I didn’t even really know it was happening.

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No one dared say it out loud. Hell, I didn’t even really know it was happening. In the days after my transplant my family reveled in how pink my cheeks were. They oo’d and aww’d at the rouge returning to my lips. Mildly annoyed by their gushing I told them to stop. I didn’t see much of a difference anyway. I look at the same face in the mirror every day. I see it, it’s just… my face.

Fast forward a few weeks, and what felt like a million mg of prednisone. I had ‘fat face’. I was miserable. I didn’t recognize the face in the mirror any more. I didn’t mind seeing people that I saw on a regular basis but seeing those who would ‘remember me skinny’ terrified me. I felt like I had gained 30 pound overnight and people would have trouble recognizing me. My family surrounded me with loving words. They meant well saying, “Jenna, you were just so gaunt.” After the sixth or seventh person told me I had looked gaunt I assumed it must be true but I didn’t really understand what that meant.

I went to the doctor this week and looked at my weight over the past few months. From May to June I gained nine pounds, June to July I stabilized and July to August I lost four. Hallelujah I’m headed in the right direction. Again, I didn’t feel like I was seeing a change. After all, I see me in the mirror every day so I wanted to find a way to SEE my changes for the good and bad that I’ve felt. To validate my feelings to myself so here is what I found. Progress in pictures.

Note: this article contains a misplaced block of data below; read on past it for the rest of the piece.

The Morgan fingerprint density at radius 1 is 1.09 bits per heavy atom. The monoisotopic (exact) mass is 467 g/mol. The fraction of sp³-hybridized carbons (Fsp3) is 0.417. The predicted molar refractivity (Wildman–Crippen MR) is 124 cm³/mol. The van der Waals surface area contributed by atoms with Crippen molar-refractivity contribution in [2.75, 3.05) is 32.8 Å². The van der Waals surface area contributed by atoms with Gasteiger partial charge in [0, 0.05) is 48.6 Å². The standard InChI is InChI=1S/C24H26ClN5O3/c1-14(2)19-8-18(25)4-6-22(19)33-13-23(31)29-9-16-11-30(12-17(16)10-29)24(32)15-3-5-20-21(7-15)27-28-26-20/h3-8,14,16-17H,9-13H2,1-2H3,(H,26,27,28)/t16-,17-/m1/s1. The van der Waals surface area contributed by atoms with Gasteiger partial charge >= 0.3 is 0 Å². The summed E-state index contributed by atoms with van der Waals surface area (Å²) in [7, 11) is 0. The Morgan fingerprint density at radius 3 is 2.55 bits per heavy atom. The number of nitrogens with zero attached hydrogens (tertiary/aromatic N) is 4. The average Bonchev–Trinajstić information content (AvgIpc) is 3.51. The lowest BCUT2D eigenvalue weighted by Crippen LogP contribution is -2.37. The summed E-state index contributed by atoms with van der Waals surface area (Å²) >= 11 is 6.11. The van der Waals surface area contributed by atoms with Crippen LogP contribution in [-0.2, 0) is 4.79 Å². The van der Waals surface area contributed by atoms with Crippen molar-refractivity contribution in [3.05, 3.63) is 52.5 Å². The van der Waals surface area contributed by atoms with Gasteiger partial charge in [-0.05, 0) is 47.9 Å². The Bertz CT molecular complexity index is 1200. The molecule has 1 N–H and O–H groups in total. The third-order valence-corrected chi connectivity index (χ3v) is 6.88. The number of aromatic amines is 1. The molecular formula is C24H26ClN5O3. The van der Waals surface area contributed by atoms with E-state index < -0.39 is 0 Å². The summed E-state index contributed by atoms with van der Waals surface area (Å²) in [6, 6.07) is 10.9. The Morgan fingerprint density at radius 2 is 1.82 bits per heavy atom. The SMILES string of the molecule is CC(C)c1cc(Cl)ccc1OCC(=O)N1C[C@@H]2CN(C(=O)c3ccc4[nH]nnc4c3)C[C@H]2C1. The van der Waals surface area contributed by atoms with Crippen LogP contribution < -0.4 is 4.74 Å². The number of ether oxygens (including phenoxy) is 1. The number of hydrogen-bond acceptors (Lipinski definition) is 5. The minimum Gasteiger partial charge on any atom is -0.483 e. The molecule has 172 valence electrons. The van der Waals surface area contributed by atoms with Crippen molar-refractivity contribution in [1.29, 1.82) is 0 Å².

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July 2015 (left). February 2016 (right).

The picture above stopped me in my tracks. I can see side by side the color lacking from my face. I’m gray. I’ve lost the plumpness and rouge in my cheeks. After seeing these pictures next to each other I was finally able to say what my doctors knew, what no one dared say  out loud. Hell, I didn’t even really know it was happening…I was dying.

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Fat face. May 2015

This was my birthday. I cried getting dressed, nothing fit. I remember trying to put my arms in front of me in that blazer and masking my pain with humor, “fat girl in a little coat” I sang. I was happy to be a live but I still didn’t recognize myself. I had gained 30 lbs in three months and I didn’t feel like me. Everyone shared kind words, “You look great!” “I know how you feel but you look HEALTHY now!” I just wanted to shout, “BUT I FEEL HORRIBLE! I CAN’T LOOK AT MYSELF! But then I would be ungrateful for the gift I received. In my own time and my own ways I made peace. Bit by bit. I realized I would be happy with myself again, it would just take time.

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February 2016 (heart) August 2016.

When I was admitted to the hospital I weighed about 112lbs. By June 1 I was up to 145. The only time I had been heavier was during pregnancy. I knew that I could not hit that mark. I could not outweigh myself at pregnancy. I had to do something. My face is still rounder than I would like. Maybe this is what it is supposed to be like and eight years of being in heart failure has caused me to become used to seeing a stranger in the mirror. Maybe this is the real me and just need to get to know her. Either way, I catch glimpses of myself in the mirror and feel pretty. I feel like I can put make up on again. When people say I look good, I believe them… most of the time. My weight is going down and I supposed I can tell a slight difference in my weight between the May picture and the August picture. There is one huge difference between those two pictures. My smile. In August, six months later, I’m starting to feel like me.